The much-anticipated transformation of the old Molly Malone’s in Bay Shore into the gleaming-new Whalers Restaurant is complete.

Whalers opened last week, offering water views and plenty of elbow room in the completely renovated two-story building at the end of Maple Avenue on the water.

“There really is nothing like this out here,” said co-owner Nikki Kappus, who undertook the massive project earlier this year with her family. “We’ve been residents of this area our whole lives and wanted to bring a restaurant that had our comfort food growing up,” said Kappus, who grew up in Islip.

The old Irish Pub had been vacant before work on Whalers began earlier this year.


The new Whalers Restaurant and catering hall offers elevated American comfort food with a Korean-Asian and Latin flair.

“There is a little bit for everyone,” said chef Desmond Lim, a 19-year veteran chef who was also a contestant on the Food Network’s Chopped.

“We have the traditional dishes with a little twist to it,” he said.

Take the crab cakes.

“Most crab cakes are typically served with coleslaw and tartar sauce,” Lim explained. “Ours is served with a Mexican-styled elote corn salad, a little avocado, and Sriracha mayo.”

Chef Lim’s freshly made crab cakes. (Nicholas Esposito)

And the price point for the dishes won’t break the bank either, Kappus says.

“We want to be a place where people can eat two, three times a week,” she said.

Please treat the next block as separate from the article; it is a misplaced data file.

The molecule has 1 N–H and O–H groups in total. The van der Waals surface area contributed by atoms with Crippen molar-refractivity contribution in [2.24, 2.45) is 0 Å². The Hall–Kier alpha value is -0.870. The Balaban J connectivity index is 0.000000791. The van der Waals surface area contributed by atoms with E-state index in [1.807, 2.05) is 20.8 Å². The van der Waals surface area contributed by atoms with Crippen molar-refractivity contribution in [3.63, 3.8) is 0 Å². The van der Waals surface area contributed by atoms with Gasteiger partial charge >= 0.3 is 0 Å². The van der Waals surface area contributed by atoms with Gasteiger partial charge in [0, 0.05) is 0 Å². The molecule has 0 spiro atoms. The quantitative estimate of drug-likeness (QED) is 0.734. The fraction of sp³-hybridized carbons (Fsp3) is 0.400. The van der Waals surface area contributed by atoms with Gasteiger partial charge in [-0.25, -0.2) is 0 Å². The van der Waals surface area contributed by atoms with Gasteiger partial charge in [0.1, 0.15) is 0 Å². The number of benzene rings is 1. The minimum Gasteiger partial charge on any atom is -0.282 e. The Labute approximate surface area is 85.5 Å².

Since opening on Tuesday, Oct. 10, Kappus says there’s been a lot of excitement and positive feedback from patrons.

“People are so thrilled that we are finally opened,” she said.

One of the more popular items thus far has been the braised short rib, which is served with fried rice and a sunny side up egg.

“I’ve had some people who couldn’t finish it,” said Lim.

The braised short rib with kimchi fried rice and a sunny side up egg. (Nicholas Esposito)

At 11,000 square feet and a 400-person occupancy, Whalers also offers plenty of space for more than just dining.

And Whalers is paying homage to its predecessors by bringing back live music on the weekends, where revelers get to pull up to the restaurant on boats as well.

“We are keeping that tradition alive, but in our own way,” said Kappus.

Aside from the main entrance dining area, there is the outside section that is on the water, as well as a second floor that overlooks the Great South Bay.

The second story, which also has projector screen for gatherings, will offer both casual dining and catering.

“We booked parties before we even opened the doors,” said Kappus.


As of now, Whalers is open Mondays through Wednesdays for dinner only, and Thursdays through Sundays from 11:30 a.m. to 11 p.m., serving both lunch and dinner.

On Sundays from 11:30 a.m. to 4:30 p.m. a special brunch menu is served that includes unlimited Bloody Mary’s and Mimosas for two hours. Tuesday night visitors are treated to a $30 discounted lobster bake served with Maine lobster, shrimp, clams, corn, and potatoes. It’s $1 oysters on Thursday.

For the frequent Fire Island travelers, a take-out menu is in the works for those catching or coming off the ferries.

Top: The braised short rib and crab cakes at Whalers’ outdoor seating. (Nicholas Esposito) 

A Korean lettuce wrap appetizer served with spicy pork and the chef’s sides and sauces. (Nicholas Esposito)

The second level of Whalers overlooking the Great South Bay. (Nicholas Esposito)

Tuna poke, an already popular appetizer on the menu. (Nicholas Esposito)

An outside view of the brand-new Whalers Restaurant. (Nicholas Esposito)